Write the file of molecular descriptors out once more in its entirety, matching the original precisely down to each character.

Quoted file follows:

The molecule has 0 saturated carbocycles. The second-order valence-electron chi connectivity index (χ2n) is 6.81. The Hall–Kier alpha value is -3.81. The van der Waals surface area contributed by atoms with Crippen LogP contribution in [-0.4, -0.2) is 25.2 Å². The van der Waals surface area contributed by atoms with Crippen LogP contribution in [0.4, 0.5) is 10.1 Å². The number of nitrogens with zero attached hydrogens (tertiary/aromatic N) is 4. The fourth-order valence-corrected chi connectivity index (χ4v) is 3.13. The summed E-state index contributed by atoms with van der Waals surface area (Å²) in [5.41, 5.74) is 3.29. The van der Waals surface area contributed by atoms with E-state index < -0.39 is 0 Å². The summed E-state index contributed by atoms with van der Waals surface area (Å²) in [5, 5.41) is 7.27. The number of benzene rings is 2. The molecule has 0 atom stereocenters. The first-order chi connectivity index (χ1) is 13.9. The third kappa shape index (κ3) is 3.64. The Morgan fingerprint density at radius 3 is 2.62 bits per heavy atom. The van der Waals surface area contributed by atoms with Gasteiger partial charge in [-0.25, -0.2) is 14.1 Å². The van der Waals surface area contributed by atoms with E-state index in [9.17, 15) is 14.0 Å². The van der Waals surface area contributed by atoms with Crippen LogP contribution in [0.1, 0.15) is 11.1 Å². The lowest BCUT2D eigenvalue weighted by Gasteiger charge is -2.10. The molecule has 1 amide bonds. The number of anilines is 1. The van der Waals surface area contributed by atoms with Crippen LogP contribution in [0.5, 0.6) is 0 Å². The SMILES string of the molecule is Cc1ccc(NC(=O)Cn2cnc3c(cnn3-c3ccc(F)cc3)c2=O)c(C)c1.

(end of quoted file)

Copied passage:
The molecule has 0 saturated carbocycles. The second-order valence-electron chi connectivity index (χ2n) is 6.81. The Hall–Kier alpha value is -3.81. The van der Waals surface area contributed by atoms with Crippen LogP contribution in [-0.4, -0.2) is 25.2 Å². The van der Waals surface area contributed by atoms with Crippen LogP contribution in [0.4, 0.5) is 10.1 Å². The number of nitrogens with zero attached hydrogens (tertiary/aromatic N) is 4. The fourth-order valence-corrected chi connectivity index (χ4v) is 3.13. The summed E-state index contributed by atoms with van der Waals surface area (Å²) in [5.41, 5.74) is 3.29. The van der Waals surface area contributed by atoms with E-state index < -0.39 is 0 Å². The summed E-state index contributed by atoms with van der Waals surface area (Å²) in [5, 5.41) is 7.27. The number of benzene rings is 2. The molecule has 0 atom stereocenters. The first-order chi connectivity index (χ1) is 13.9. The third kappa shape index (κ3) is 3.64. The Morgan fingerprint density at radius 3 is 2.62 bits per heavy atom. The van der Waals surface area contributed by atoms with Gasteiger partial charge in [-0.25, -0.2) is 14.1 Å². The van der Waals surface area contributed by atoms with E-state index in [9.17, 15) is 14.0 Å². The van der Waals surface area contributed by atoms with Crippen LogP contribution in [0.1, 0.15) is 11.1 Å². The lowest BCUT2D eigenvalue weighted by Gasteiger charge is -2.10. The molecule has 1 amide bonds. The number of anilines is 1. The van der Waals surface area contributed by atoms with Crippen LogP contribution in [0.5, 0.6) is 0 Å². The SMILES string of the molecule is Cc1ccc(NC(=O)Cn2cnc3c(cnn3-c3ccc(F)cc3)c2=O)c(C)c1.